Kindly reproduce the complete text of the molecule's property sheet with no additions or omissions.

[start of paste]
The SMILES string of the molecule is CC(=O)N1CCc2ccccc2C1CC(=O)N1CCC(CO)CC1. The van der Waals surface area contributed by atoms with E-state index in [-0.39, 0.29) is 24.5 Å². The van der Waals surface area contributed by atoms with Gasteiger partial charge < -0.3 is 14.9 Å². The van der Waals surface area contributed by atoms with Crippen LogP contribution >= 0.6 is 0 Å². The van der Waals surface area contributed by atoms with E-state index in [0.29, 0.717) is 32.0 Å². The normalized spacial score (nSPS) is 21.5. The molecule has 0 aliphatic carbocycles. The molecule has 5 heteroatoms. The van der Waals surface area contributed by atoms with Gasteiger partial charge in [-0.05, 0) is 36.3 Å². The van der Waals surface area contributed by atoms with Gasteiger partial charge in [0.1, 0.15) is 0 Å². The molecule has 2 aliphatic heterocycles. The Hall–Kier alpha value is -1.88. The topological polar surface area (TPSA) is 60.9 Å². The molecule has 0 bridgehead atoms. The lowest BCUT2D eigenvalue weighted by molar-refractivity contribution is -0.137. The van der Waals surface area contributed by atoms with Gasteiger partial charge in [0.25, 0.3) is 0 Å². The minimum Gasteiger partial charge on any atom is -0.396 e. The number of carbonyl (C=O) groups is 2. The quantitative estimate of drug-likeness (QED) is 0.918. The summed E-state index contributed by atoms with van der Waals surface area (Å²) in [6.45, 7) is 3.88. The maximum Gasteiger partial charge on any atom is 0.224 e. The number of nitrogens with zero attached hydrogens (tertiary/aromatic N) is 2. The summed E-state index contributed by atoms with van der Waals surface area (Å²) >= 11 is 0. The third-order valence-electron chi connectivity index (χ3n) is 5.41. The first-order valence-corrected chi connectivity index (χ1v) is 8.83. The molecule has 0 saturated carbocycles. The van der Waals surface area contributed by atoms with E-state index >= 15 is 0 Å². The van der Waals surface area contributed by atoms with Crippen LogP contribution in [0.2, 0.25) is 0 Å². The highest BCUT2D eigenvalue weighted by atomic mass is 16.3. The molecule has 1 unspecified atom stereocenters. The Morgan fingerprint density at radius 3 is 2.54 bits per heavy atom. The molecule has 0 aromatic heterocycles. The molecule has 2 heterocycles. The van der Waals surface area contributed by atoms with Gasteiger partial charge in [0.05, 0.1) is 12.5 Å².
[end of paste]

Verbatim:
The SMILES string of the molecule is CC(=O)N1CCc2ccccc2C1CC(=O)N1CCC(CO)CC1. The van der Waals surface area contributed by atoms with E-state index in [-0.39, 0.29) is 24.5 Å². The van der Waals surface area contributed by atoms with Gasteiger partial charge < -0.3 is 14.9 Å². The van der Waals surface area contributed by atoms with Crippen LogP contribution >= 0.6 is 0 Å². The van der Waals surface area contributed by atoms with E-state index in [0.29, 0.717) is 32.0 Å². The normalized spacial score (nSPS) is 21.5. The molecule has 0 aliphatic carbocycles. The molecule has 5 heteroatoms. The van der Waals surface area contributed by atoms with Gasteiger partial charge in [-0.05, 0) is 36.3 Å². The van der Waals surface area contributed by atoms with Gasteiger partial charge in [0.1, 0.15) is 0 Å². The molecule has 2 aliphatic heterocycles. The Hall–Kier alpha value is -1.88. The topological polar surface area (TPSA) is 60.9 Å². The molecule has 0 bridgehead atoms. The lowest BCUT2D eigenvalue weighted by molar-refractivity contribution is -0.137. The van der Waals surface area contributed by atoms with Gasteiger partial charge in [0.25, 0.3) is 0 Å². The minimum Gasteiger partial charge on any atom is -0.396 e. The number of carbonyl (C=O) groups is 2. The quantitative estimate of drug-likeness (QED) is 0.918. The summed E-state index contributed by atoms with van der Waals surface area (Å²) in [6.45, 7) is 3.88. The maximum Gasteiger partial charge on any atom is 0.224 e. The number of nitrogens with zero attached hydrogens (tertiary/aromatic N) is 2. The summed E-state index contributed by atoms with van der Waals surface area (Å²) >= 11 is 0. The third-order valence-electron chi connectivity index (χ3n) is 5.41. The first-order valence-corrected chi connectivity index (χ1v) is 8.83. The molecule has 0 saturated carbocycles. The van der Waals surface area contributed by atoms with E-state index >= 15 is 0 Å². The van der Waals surface area contributed by atoms with Crippen LogP contribution in [0.2, 0.25) is 0 Å². The highest BCUT2D eigenvalue weighted by atomic mass is 16.3. The molecule has 1 unspecified atom stereocenters. The Morgan fingerprint density at radius 3 is 2.54 bits per heavy atom. The molecule has 0 aromatic heterocycles. The molecule has 2 heterocycles. The van der Waals surface area contributed by atoms with Gasteiger partial charge in [0.05, 0.1) is 12.5 Å².